"In case you missed it, a few days ago Senator Clinton tried to spend one million dollars on the Woodstock concert museum. Now, my friends, I wasn't there. I'm sure it was a cultural and pharmaceutical event. I was tied up at the time."
-John McCain, US Senator, presidential candidate and POW in Vietnam
I don't agree with McCain on some policy issues but let's not forget that the man has given more for this country than all the other presidential candidates combined. Here's the video:
Two of the most heralded Derbies in Football were played Saturday. They were:
Liverpool v. Everton (Merseyside Derby) - The rivalry goes back to the 1890s when Everton FC, in a dispute with the owners of their home stadium - Anfield - relocated less than a mile away to the new Goodison Park. Out of spite, Anfield's owners started Liverpool FC which proceeded to became one of the world's most legendary footballing powerhouses, eclipsing the stadium's former tenants (ok, so I'm a little biased). To add to this rivalry, Liverpool's notorious fans played a major role in English football clubs being banned from European competition - coincidentally during the same period in which Everton was at it's zenith, depriving the "Blues" a coveted Euro Championship. So how did this most recent Merseyside Derby turn out? Liverpool 2 Everton 1 on 2 Dirk Kuyt penalty goals.
Is there a rivalry that can surpass that which occurs in Liverpool twice per year in passion, intensity and animosity? Oh yeah. The world's most contentious Derby is:
Celtic v. Rangers (Old Firm Derby) - Played as many as four times every year since Celtic's inaugural game in 1888 (nearly 380 meetings), this match-up pits the two most storied sides in Scottish football. Both from Glasgow, these clubs each represent opposing social, ethnic, political and religious communities. Celtic's traditional support is Catholic, largely Irish and Republican (in reference to the Northern Ireland issue) while Rangers has ties in the Protestant, Scottish and Loyalist communities. In the not so distant past, the sectarian nature of the games led to frequent violence and deaths were not uncommon. Still, even with reduced "extracurricular" activities, the Old Firm displays a raw tribalism that is fairly rare in the western world. Also played this weekend, the result was a surprisingly one-side blowout - Rangers 3 Celtic 0.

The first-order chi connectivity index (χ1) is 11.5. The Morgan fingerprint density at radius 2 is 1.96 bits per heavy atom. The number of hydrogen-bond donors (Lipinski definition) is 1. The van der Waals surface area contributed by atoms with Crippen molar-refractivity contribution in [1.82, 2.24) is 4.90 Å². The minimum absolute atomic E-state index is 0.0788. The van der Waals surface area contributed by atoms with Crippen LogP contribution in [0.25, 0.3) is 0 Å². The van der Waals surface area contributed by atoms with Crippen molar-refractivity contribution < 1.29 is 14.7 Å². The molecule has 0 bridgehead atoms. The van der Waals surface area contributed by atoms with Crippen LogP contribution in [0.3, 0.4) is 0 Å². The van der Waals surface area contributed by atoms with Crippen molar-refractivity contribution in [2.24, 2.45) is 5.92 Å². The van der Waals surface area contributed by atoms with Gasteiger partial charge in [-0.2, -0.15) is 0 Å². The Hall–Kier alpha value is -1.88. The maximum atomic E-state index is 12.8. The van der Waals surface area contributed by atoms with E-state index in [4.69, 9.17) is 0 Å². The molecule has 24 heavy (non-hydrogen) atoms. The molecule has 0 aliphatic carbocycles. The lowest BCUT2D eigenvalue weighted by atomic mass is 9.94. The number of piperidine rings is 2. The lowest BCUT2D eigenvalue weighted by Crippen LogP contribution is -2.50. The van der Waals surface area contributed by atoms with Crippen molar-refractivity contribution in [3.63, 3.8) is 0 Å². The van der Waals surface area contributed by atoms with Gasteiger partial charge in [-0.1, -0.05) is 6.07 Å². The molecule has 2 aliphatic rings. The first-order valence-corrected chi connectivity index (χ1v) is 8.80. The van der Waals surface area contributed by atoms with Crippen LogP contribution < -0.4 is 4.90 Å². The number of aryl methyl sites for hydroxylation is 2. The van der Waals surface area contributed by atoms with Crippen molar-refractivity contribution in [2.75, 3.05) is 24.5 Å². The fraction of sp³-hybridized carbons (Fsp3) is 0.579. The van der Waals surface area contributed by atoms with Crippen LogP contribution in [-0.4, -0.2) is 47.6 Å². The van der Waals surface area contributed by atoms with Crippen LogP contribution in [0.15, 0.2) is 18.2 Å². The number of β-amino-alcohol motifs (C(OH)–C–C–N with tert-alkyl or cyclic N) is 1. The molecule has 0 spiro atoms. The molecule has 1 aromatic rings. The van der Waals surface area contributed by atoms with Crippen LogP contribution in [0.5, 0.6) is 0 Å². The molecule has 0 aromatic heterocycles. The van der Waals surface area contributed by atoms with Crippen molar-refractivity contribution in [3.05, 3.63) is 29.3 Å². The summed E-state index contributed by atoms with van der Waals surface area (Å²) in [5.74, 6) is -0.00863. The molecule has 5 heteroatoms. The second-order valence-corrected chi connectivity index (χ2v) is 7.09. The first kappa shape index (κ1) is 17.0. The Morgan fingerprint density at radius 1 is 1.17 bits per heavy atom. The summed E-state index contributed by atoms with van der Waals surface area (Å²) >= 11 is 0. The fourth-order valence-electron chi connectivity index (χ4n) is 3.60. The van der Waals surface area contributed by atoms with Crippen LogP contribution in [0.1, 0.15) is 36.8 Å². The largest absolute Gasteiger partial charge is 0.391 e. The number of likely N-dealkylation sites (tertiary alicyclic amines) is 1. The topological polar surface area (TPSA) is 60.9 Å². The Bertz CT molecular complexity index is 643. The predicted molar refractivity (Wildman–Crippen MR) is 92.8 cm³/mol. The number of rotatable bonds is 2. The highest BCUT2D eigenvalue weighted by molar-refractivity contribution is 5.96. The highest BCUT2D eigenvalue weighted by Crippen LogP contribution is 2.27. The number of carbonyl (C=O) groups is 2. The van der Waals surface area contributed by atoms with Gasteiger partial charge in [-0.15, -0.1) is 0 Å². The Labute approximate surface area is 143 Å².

The article from Yahoo News is titled "As Violence falls in Iraq, cemetery workers feel the pinch." Here is a priceless excerpt:
At what's believed to be the world's largest cemetery, where Shiite Muslims aspire to be buried and millions already have been, business isn't good.
A drop in violence around Iraq has cut burials in the huge Wadi al Salam cemetery here by at least one-third in the past six months, and that's cut the pay of thousands of workers who make their living digging graves, washing corpses or selling burial shrouds.
No matter how well General Patreus and our armed forces do in Iraq, we must always be victimizing someone. Seriously folks, you cannot make this stuff up...
I present the Colosseum in Rome.